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  • Writer's pictureGerriann Brower

Darkness before the Renaissance?

Before the Renaissance – Was it Dark?

The “Dark Ages” – sounds so melodramatic, like a cheesy romance novel. The period prior to the Renaissance is often erroneously referred to as the Dark Ages. Scholars no longer use that term but instead call it Medieval or the Middle Ages – although the Dark Ages sound so much more exciting when compared to the Renaissance. It is a catchy Rick Steves-type soundbite to contrast the two historical periods. The Dark Ages repressed intellectualism and artists didn’t know how to paint perspective until they saw the light of the Renaissance! If only it was that simple.

Although the Renaissance is a relatively well-known period, many travelers skip the Middle Ages and go directly to the Renaissance. To help us understand the Middle Ages, Virginia Tech’s Medieval Studies Professor Matthew Gabriele dispels some Middle Ages Myths.

Intellectually the Middle Ages, spanning about 1,000 years, was not dark. Sure, there was repression and not a whole lot of free will, but it saw the birth of the university, architectural wonders in the cathedrals of Europe, as well as scientific and literature breakthroughs. Artistic and intellectual endeavors did not go dormant. And there weren’t any dragons.

The Middle Ages did not lose Greco-Roman learning and art. It was all around them. The Renaissance may have re-discovered ancient art, but mostly in how they viewed and interpreted the art and re-purposed it. It was difficult to ignore the Roman coliseums, aqueducts, sculptures, mosaics, temples reconstructed into churches, and numerous other artifacts so commonplace in Europe. And no, the world was not flat in the Middle Ages. It was commonly understood that the earth was a sphere, just as the Romans and Greek had thought.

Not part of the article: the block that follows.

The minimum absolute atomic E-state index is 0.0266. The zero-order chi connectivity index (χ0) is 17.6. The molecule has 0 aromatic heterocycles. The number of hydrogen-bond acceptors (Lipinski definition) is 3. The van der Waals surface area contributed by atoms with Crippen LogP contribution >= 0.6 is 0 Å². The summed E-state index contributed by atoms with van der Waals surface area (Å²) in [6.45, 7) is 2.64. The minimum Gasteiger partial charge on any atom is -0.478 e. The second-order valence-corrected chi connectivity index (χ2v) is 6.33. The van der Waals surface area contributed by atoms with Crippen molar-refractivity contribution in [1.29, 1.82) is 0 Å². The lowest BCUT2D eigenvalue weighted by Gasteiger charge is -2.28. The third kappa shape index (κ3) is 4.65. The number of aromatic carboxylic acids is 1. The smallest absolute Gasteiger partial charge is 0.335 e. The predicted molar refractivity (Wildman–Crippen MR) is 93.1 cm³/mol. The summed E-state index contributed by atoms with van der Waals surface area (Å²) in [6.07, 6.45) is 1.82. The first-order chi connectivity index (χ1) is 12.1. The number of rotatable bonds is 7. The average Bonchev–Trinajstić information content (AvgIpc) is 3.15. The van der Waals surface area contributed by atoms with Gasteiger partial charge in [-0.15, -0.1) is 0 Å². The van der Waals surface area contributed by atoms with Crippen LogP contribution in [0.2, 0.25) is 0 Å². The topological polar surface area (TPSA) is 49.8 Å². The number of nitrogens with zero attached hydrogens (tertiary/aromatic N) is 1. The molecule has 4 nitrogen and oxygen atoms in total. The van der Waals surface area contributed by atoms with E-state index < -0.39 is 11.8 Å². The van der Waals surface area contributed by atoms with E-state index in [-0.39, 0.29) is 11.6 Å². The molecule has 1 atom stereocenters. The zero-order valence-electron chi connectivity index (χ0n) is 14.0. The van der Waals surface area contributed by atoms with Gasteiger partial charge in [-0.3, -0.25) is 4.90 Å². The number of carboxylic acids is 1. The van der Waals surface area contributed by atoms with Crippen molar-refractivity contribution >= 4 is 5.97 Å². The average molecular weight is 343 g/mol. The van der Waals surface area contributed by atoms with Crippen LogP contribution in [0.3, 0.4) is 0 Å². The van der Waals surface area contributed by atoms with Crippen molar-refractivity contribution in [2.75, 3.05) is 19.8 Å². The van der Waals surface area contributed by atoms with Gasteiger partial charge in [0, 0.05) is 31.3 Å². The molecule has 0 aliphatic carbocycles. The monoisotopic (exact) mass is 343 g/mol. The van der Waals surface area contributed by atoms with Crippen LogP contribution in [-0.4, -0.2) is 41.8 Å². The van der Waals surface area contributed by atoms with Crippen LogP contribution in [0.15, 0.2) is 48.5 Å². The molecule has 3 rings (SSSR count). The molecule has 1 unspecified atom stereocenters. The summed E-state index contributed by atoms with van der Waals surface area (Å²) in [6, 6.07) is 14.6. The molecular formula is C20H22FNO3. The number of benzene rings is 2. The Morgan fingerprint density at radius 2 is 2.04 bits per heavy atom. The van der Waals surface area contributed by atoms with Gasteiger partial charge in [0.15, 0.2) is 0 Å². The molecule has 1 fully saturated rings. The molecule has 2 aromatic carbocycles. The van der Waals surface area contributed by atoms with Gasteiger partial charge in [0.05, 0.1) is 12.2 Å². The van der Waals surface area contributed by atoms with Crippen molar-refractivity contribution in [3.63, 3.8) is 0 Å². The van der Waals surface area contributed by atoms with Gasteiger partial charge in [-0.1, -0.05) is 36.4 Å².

Catholic religious authority played a prominent role in politics and everyday life during the Middle Ages but that didn’t stop people from thinking about one thing: sex. As Gabriele points out, the punch line of a thirteenth century poem about a naughty priest was “one hole satisfies many fools.” Criticism of the church and authorities was not unheard of. Reform was often a hot topic. The great monasteries produced beautiful manuscripts and the church built stunning cathedrals.

Europe was not all white. North Africans and Middle Eastern peoples lived in France in England and depictions of black saints or Madonnas were not uncommon. Different races and religions co-existed, not always peacefully. Christian kings hired Muslims to fight against their Christian rivals. There was war and conflict – but what period doesn’t?

I can’t say the Renaissance was less conflict ridden than the Middle Ages. It was not a love-in during the Italian Renaissance. War, struggles for power, and pestilence were common to both time periods.

Sources: Gabriele, Matthew. “Myths.” Washington Post Weekly, Sunday October 2, 2016, p. 23.

Paoletti, John T. and Gary M. Radke. Art in Renaissance Italy (4th ed.). London: Laurence King Publishing, 2011.

Hartt, Frederick and David G. Wilkins. History of Italian Renaissance Art (7th ed.). New York: Harry N. Abrams Inc. and Prentice Hall, 2011.

Medieval Scupture, possibly John the Evangelist, Museo dell'Opera del Duomo, Florence

Pieve di San Pietro a Cascia, near Reggello, late 12th century

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